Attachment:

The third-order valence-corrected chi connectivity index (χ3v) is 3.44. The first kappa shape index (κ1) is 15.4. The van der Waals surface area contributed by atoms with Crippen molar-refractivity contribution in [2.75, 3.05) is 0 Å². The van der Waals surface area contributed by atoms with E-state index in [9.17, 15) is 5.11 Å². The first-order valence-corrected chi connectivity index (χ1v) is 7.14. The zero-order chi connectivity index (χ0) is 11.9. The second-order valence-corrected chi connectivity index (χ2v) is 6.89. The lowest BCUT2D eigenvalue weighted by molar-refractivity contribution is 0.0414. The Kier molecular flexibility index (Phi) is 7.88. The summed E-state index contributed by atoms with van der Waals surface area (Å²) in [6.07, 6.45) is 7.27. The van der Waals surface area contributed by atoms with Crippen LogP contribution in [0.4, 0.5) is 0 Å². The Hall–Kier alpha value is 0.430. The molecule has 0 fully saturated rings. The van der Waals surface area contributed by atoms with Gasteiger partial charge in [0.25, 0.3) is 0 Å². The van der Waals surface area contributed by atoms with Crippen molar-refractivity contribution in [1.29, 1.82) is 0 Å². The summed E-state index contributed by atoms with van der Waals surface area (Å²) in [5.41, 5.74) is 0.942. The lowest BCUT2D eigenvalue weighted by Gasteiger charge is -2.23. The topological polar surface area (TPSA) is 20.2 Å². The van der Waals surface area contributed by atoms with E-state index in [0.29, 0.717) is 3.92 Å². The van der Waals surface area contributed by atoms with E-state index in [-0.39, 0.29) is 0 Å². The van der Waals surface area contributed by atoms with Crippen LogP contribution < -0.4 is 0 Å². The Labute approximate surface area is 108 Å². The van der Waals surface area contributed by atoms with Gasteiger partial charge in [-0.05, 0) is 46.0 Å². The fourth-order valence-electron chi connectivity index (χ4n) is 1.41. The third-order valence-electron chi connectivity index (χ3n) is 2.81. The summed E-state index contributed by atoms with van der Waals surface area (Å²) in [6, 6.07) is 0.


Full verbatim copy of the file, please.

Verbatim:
The third-order valence-corrected chi connectivity index (χ3v) is 3.44. The first kappa shape index (κ1) is 15.4. The van der Waals surface area contributed by atoms with Crippen molar-refractivity contribution in [2.75, 3.05) is 0 Å². The van der Waals surface area contributed by atoms with E-state index in [9.17, 15) is 5.11 Å². The first-order valence-corrected chi connectivity index (χ1v) is 7.14. The zero-order chi connectivity index (χ0) is 11.9. The second-order valence-corrected chi connectivity index (χ2v) is 6.89. The lowest BCUT2D eigenvalue weighted by molar-refractivity contribution is 0.0414. The Kier molecular flexibility index (Phi) is 7.88. The summed E-state index contributed by atoms with van der Waals surface area (Å²) in [6.07, 6.45) is 7.27. The van der Waals surface area contributed by atoms with Crippen LogP contribution in [0.4, 0.5) is 0 Å². The Hall–Kier alpha value is 0.430. The molecule has 0 fully saturated rings. The van der Waals surface area contributed by atoms with Gasteiger partial charge in [0.25, 0.3) is 0 Å². The van der Waals surface area contributed by atoms with Crippen molar-refractivity contribution in [1.29, 1.82) is 0 Å². The summed E-state index contributed by atoms with van der Waals surface area (Å²) in [5.41, 5.74) is 0.942. The lowest BCUT2D eigenvalue weighted by Gasteiger charge is -2.23. The topological polar surface area (TPSA) is 20.2 Å². The van der Waals surface area contributed by atoms with E-state index in [0.29, 0.717) is 3.92 Å². The van der Waals surface area contributed by atoms with E-state index in [-0.39, 0.29) is 0 Å². The van der Waals surface area contributed by atoms with Crippen LogP contribution < -0.4 is 0 Å². The Labute approximate surface area is 108 Å². The van der Waals surface area contributed by atoms with Gasteiger partial charge in [-0.05, 0) is 46.0 Å². The fourth-order valence-electron chi connectivity index (χ4n) is 1.41. The third-order valence-electron chi connectivity index (χ3n) is 2.81. The summed E-state index contributed by atoms with van der Waals surface area (Å²) in [6, 6.07) is 0.